HUMAN STUDIES period of time varies with subjects, grade level, and specific student goals. The COA supervisor visits schools in a liaison capacity, and also evaluates the student teacher’s performance a minimum of eight times in the term. Student teachers meet together regularly to discuss issues such as curriculum planning, instruction, teaching practices, classroom environment, and broader educational issues. Students may use student teaching to fulfill the COA internship requirement if it is completed prior to graduation. Prerequisites: permission of Educational Studies Program Director.
STUDENTS WITH █ SUPPORTING DISABILITIES IN THE REGULAR CLASSROOM Kelley Sanborn This is an introductory course in special education. We explore the needs of children with disabilities and techniques for meeting these needs in the regular classroom. The course emphasizes both the social and instructional aspects of the concepts of inclusion, differentiation, and serving students in the “least restrictive environment.” Participants are introduced to concepts central to understanding the role of regular classroom teachers in meeting the academic, social, and emotional needs of students with disabilities. By the end of the course students are able to: identify and describe current issues and trends in education related to individuals with disabilities and their families; describe special education laws and procedures impacting individuals with disabilities; develop a working definition for each area of exceptionality in relation to achievement of educational goals; and develop strategies and resources for modifying, adapting, and/or differentiating curriculum and instruction. Prerequisites: a course in education.
█ SURVEY OF BRITISH LITERATURE Katharine Turok Course limit: 15 Poetry, plays, essays, and fiction by British writers from the medieval period to the early twentieth century are explored in the context of social, historical, and cultural currents and cross currents. In addition to examining the lives and works of men and women writers from Chaucer to T.S. Eliot students are encouraged to question and analyze writings in relation to nature, science, and philosophy; poetry and painting; exploration, travel, trade, and colonialism; gender, class, and family; slavery and plurality; monarchy and revolution; classic, romantic, and modern theories and forms; and industrialism and alienation. Three papers are written during the semester; each paper is followed by a tutorial conference. Writing focus optional.,
█ SUSTAINABILITY (INTRODUCTION TO) Molly Anderson Course limit: 18 Cost: $25 Introduction to Sustainability is a gateway into current thinking and practice of sustainability in multiple fields. It uses examples of people and organizations trying to move toward more sustainable practices in city planning, transportation, food systems, energy, business operations, housing design, consumption, waste disposal, and other areas. Guest speakers who work to implement more sustainable practices in their businesses and society help introduce students to current thinking and practices in their fields. Although most of the class is grounded in specific examples, we begin with controversies over the meaning of sustainability and address how it can be measured and evaluated. The last part of the class deals with socio-cultural changes needed to move individuals and societies toward more sustainable practices and how these can become part of the warp and woof of the way we live. Students are evaluated based on participation in class discussion, regular journal entries, completion of individual and group assignments, and independent projects and presentations that explore and practices in a specific field of particular interest to each student.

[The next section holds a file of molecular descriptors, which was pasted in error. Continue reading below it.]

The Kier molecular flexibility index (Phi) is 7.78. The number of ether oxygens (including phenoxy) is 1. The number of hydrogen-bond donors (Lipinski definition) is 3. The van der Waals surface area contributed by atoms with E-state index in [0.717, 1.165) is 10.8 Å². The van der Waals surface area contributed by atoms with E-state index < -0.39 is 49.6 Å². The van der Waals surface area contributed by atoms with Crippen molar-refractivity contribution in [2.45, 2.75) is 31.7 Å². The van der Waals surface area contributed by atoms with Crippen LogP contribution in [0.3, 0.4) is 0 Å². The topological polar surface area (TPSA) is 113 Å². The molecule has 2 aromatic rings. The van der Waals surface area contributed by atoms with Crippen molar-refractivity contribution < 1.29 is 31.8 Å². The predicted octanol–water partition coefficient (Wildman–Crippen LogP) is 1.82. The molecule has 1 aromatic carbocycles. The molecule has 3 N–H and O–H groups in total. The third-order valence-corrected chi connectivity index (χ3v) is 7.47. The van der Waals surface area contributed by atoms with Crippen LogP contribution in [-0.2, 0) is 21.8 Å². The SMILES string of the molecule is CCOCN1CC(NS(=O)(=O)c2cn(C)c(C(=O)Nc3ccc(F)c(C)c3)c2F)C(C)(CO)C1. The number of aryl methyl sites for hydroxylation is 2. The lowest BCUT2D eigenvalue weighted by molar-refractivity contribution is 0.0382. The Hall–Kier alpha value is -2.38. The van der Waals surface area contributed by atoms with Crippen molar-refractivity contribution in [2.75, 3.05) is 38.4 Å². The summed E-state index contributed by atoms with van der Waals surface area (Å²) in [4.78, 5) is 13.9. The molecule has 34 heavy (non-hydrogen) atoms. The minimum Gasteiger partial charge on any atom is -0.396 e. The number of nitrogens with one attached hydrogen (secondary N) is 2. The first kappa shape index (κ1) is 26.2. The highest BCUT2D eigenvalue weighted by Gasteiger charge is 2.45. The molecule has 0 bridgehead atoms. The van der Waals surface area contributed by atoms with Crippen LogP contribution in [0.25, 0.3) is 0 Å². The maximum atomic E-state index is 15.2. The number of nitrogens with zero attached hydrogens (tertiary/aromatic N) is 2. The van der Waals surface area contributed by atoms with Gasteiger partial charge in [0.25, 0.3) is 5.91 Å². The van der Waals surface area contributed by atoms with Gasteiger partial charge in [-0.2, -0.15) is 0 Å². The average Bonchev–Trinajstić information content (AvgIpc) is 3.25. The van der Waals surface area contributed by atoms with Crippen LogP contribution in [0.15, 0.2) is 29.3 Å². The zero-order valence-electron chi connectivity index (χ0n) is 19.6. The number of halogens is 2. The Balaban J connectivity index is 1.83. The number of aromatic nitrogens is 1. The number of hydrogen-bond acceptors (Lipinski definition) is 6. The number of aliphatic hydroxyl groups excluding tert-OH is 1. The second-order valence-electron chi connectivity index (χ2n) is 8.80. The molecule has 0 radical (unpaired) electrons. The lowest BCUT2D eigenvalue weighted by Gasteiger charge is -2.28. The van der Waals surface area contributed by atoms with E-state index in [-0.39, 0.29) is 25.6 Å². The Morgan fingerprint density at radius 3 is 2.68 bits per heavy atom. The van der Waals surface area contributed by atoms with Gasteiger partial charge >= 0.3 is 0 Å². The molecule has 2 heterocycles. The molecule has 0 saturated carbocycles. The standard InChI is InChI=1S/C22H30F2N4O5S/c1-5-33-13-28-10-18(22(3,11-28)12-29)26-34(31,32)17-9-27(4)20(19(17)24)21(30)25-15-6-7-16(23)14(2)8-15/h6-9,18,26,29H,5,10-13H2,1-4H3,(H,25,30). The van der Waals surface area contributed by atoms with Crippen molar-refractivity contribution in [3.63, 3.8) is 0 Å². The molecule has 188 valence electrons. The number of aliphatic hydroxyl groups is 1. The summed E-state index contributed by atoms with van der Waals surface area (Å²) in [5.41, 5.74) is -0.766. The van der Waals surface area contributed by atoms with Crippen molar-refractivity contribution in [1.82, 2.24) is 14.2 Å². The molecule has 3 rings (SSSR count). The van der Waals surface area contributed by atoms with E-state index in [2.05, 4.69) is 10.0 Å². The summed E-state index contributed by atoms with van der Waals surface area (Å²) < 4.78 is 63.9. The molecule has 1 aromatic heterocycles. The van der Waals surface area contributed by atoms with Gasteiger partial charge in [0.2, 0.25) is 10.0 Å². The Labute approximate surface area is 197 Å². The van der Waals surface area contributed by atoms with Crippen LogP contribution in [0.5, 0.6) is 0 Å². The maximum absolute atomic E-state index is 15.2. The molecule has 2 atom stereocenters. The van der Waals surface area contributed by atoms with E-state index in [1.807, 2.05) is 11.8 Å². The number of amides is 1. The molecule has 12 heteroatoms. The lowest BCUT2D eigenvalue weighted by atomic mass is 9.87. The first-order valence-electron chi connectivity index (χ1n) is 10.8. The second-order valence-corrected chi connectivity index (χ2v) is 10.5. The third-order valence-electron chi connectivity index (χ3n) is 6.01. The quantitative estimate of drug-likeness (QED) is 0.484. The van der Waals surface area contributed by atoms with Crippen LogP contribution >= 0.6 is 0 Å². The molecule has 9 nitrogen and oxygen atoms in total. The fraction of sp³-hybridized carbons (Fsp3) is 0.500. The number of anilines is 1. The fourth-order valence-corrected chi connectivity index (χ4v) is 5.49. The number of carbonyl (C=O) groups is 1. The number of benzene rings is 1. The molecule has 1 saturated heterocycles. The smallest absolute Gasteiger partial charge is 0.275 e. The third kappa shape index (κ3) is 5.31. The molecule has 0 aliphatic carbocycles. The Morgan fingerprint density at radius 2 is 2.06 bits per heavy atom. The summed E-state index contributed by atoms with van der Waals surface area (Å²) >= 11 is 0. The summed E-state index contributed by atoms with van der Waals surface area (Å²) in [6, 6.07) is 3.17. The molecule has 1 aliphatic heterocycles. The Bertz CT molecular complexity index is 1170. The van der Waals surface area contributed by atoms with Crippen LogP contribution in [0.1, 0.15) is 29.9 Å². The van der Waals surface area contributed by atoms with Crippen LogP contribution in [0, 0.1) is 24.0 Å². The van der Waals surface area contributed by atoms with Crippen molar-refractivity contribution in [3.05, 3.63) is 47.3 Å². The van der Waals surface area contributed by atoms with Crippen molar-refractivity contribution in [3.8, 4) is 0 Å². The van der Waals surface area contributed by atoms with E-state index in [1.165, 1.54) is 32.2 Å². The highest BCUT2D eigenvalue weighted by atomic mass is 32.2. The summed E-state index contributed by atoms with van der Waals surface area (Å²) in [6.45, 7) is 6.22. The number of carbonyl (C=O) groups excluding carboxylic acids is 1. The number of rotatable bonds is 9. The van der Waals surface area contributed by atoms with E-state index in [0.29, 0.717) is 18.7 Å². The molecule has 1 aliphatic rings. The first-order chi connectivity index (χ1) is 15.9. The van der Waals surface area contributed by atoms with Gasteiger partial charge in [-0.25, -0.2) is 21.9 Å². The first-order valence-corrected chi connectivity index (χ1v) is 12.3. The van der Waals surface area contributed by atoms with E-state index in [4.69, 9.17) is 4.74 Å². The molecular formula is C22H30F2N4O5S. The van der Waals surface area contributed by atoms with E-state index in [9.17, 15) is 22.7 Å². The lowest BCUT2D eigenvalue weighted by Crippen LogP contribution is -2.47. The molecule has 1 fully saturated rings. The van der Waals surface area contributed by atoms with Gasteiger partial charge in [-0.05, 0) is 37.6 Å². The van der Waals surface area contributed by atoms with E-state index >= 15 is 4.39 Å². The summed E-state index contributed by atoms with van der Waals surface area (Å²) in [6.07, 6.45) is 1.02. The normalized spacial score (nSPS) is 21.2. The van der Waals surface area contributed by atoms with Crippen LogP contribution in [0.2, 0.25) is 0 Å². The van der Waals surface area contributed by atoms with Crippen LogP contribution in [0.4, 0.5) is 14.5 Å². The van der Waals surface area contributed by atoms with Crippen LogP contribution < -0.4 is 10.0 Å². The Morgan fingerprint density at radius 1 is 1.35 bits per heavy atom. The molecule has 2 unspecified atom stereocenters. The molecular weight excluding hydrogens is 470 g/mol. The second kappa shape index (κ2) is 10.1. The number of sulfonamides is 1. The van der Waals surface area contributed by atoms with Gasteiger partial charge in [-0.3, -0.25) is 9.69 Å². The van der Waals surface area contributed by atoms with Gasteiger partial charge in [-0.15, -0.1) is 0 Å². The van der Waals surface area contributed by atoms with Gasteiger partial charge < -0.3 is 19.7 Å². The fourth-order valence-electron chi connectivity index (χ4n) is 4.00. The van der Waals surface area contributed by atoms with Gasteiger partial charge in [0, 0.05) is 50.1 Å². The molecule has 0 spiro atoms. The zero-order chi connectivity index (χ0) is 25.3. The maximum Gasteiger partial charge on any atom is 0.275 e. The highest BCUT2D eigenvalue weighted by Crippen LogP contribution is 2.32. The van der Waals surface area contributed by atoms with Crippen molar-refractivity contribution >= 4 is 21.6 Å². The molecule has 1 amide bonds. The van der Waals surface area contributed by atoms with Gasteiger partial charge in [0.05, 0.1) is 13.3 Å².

█ SUSTAINABLE STRATEGIES Jay Friedlander Course limit: 15 Business has tremendous societal ramifications. Inventions and industries from the automobile to the internet impact everything from air quality to economic and political freedom. Entrepreneurs, who are often at the forefront of business and thus societal innovation, are changing the way business is conducted by creating businesses that are beneficial to the bottom line: society and the environment. Through cases, projects, and present day examples, the course will challenge students to understand the impact of business on society and the challenges and pitfalls of creating a socially responsible venture. In addition, it will offer new frameworks for creating entrepreneurial ventures that capitalize on social responsibility to gain competitive advantage and increase valuation while benefiting society and the environment. The final deliverable for the course is an in class presentation in which student teams will either: recommend ways to improve the social and environmental impacts of a company, while increasing competitive advantage and bottom line; or benchmark two industry competitors, a socially responsible company versus a traditional company.
This is the College of the Atlantic Guidebook prospectus for 2014